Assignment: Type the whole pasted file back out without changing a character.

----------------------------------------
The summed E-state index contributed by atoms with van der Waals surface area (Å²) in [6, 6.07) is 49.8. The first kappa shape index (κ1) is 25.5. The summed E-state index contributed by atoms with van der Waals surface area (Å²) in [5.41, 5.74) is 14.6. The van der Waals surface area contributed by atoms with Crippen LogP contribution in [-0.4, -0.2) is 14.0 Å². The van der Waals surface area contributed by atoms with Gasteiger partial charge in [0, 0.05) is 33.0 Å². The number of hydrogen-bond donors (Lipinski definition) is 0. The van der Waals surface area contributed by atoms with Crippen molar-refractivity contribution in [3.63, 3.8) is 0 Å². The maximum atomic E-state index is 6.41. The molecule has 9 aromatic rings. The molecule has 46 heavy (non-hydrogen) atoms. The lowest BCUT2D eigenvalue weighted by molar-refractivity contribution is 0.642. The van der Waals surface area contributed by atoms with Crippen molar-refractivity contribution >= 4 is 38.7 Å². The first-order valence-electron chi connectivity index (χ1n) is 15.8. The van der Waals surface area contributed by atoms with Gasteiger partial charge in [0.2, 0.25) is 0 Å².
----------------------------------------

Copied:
The summed E-state index contributed by atoms with van der Waals surface area (Å²) in [6, 6.07) is 49.8. The first kappa shape index (κ1) is 25.5. The summed E-state index contributed by atoms with van der Waals surface area (Å²) in [5.41, 5.74) is 14.6. The van der Waals surface area contributed by atoms with Crippen LogP contribution in [-0.4, -0.2) is 14.0 Å². The van der Waals surface area contributed by atoms with Gasteiger partial charge in [0, 0.05) is 33.0 Å². The number of hydrogen-bond donors (Lipinski definition) is 0. The van der Waals surface area contributed by atoms with Crippen molar-refractivity contribution in [3.63, 3.8) is 0 Å². The maximum atomic E-state index is 6.41. The molecule has 9 aromatic rings. The molecule has 46 heavy (non-hydrogen) atoms. The lowest BCUT2D eigenvalue weighted by molar-refractivity contribution is 0.642. The van der Waals surface area contributed by atoms with Crippen molar-refractivity contribution >= 4 is 38.7 Å². The first-order valence-electron chi connectivity index (χ1n) is 15.8. The van der Waals surface area contributed by atoms with Gasteiger partial charge in [0.2, 0.25) is 0 Å².